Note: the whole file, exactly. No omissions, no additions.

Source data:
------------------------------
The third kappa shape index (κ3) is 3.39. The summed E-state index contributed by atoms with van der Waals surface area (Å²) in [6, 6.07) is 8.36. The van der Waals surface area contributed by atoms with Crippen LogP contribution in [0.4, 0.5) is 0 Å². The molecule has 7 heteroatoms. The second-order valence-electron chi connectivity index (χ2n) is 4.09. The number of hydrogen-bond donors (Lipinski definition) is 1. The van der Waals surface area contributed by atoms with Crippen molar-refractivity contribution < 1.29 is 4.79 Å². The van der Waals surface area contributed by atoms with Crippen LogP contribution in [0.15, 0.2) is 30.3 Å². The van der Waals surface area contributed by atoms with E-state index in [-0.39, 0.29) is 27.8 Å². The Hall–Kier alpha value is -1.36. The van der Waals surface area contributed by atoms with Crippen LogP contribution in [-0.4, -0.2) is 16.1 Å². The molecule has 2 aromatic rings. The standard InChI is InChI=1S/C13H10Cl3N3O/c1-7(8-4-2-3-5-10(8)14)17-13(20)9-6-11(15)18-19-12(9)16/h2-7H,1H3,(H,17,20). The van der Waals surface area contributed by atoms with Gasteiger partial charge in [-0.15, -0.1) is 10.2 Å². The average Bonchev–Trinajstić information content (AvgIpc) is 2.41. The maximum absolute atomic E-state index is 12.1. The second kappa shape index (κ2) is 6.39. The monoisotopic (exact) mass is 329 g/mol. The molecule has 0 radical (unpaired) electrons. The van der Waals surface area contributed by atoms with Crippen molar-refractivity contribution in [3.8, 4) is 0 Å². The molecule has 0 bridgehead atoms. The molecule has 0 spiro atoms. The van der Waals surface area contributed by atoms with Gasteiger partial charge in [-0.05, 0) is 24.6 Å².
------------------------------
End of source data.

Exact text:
The third kappa shape index (κ3) is 3.39. The summed E-state index contributed by atoms with van der Waals surface area (Å²) in [6, 6.07) is 8.36. The van der Waals surface area contributed by atoms with Crippen LogP contribution in [0.4, 0.5) is 0 Å². The molecule has 7 heteroatoms. The second-order valence-electron chi connectivity index (χ2n) is 4.09. The number of hydrogen-bond donors (Lipinski definition) is 1. The van der Waals surface area contributed by atoms with Crippen molar-refractivity contribution < 1.29 is 4.79 Å². The van der Waals surface area contributed by atoms with Crippen LogP contribution in [0.15, 0.2) is 30.3 Å². The van der Waals surface area contributed by atoms with E-state index in [-0.39, 0.29) is 27.8 Å². The Hall–Kier alpha value is -1.36. The van der Waals surface area contributed by atoms with Crippen LogP contribution in [-0.4, -0.2) is 16.1 Å². The molecule has 2 aromatic rings. The standard InChI is InChI=1S/C13H10Cl3N3O/c1-7(8-4-2-3-5-10(8)14)17-13(20)9-6-11(15)18-19-12(9)16/h2-7H,1H3,(H,17,20). The van der Waals surface area contributed by atoms with Gasteiger partial charge in [-0.15, -0.1) is 10.2 Å². The average Bonchev–Trinajstić information content (AvgIpc) is 2.41. The maximum absolute atomic E-state index is 12.1. The second kappa shape index (κ2) is 6.39. The monoisotopic (exact) mass is 329 g/mol. The molecule has 0 radical (unpaired) electrons. The van der Waals surface area contributed by atoms with Crippen molar-refractivity contribution in [3.8, 4) is 0 Å². The molecule has 0 bridgehead atoms. The molecule has 0 spiro atoms. The van der Waals surface area contributed by atoms with Gasteiger partial charge in [-0.05, 0) is 24.6 Å².